The hidden cost of ‘stupid’ tourists

Tourists do the dumbest things.

If you don’t believe me, then maybe you should have joined me on my drive through Yellowstone National Park yesterday.

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Look, there’s someone trying to take a selfie with an elk! Mind those unsupervised children running into a busy highway. And look out! There’s one getting too close to a steep cliff, clutching — is that a selfie stick?

You’ve probably seen the report that a total of 12 tourists have died as a result of taking selfies. No kidding.

Coincidentally, a new survey finds that the selfie stick is the biggest travel pet peeve of 2015. Two out of every five travelers pointed at these devices as their top annoyance, according to a survey from the website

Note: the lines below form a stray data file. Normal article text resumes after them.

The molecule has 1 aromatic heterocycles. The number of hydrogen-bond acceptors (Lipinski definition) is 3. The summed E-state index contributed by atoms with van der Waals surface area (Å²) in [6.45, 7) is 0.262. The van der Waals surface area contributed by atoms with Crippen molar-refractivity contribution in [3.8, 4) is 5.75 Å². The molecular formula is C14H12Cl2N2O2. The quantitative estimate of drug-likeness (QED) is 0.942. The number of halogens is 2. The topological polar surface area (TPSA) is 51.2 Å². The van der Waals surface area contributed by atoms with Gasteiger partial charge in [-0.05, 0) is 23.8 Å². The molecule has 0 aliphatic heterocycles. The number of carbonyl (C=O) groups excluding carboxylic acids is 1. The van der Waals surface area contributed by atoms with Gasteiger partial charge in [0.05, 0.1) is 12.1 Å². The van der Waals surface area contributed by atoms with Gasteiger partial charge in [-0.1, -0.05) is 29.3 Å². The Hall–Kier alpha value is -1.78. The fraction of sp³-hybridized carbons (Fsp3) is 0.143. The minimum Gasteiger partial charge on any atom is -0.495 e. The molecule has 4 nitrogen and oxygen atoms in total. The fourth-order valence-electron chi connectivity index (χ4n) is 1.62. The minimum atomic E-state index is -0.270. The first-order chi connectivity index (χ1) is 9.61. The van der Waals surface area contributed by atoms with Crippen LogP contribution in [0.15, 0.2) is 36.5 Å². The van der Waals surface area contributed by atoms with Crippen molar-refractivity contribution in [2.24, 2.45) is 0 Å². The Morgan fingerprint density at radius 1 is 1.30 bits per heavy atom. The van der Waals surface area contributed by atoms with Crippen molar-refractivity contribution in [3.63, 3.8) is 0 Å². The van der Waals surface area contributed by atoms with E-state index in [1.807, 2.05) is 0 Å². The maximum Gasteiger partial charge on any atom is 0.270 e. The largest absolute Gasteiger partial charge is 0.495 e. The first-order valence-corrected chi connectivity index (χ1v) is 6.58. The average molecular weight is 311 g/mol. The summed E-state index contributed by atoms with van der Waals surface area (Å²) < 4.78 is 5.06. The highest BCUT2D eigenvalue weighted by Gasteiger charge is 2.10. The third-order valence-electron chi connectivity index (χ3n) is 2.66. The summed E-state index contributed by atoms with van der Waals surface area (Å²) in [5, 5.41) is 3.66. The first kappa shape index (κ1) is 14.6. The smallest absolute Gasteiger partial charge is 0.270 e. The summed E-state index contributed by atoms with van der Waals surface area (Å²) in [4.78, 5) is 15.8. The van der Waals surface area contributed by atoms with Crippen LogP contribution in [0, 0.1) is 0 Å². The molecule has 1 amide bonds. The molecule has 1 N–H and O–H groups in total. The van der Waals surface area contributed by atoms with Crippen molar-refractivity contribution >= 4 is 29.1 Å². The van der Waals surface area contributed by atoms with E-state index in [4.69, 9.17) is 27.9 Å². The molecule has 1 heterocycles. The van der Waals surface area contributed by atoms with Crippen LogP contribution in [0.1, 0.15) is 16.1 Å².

“Although you may have good intentions, carrying a selfie stick around could be seen as a sign of narcissism and self-absorption by your travel companion,” says Brandon Wade, MissTravel’s founder.

The price of stupid

The Yellowstone anecdote is no fluke, according to Kristina Portillo, who runs the site “I noticed multiple tourists trying to take selfies with buffaloes,” she says. “Yellowstone requires tourists to stay 25 yards away from the buffalo. I witnessed tourists getting within three yards, then turning their back to the buffalo to get a selfie. At one point, someone got so close they were nearly able to touch the buffalo.”

There are consequences to this behavior, needless to say.

“They range from the grown man reduced to tears after being bitten by a cute meerkat to being mauled by a lion on a walking safari,” says Hajar Ali, founder of Urbane Nomads, a travel agency. Not abstract examples, by the way. One happened in Madagascar, despite repeated warnings from tour guides. The other happened on a recent African safari, says Ali.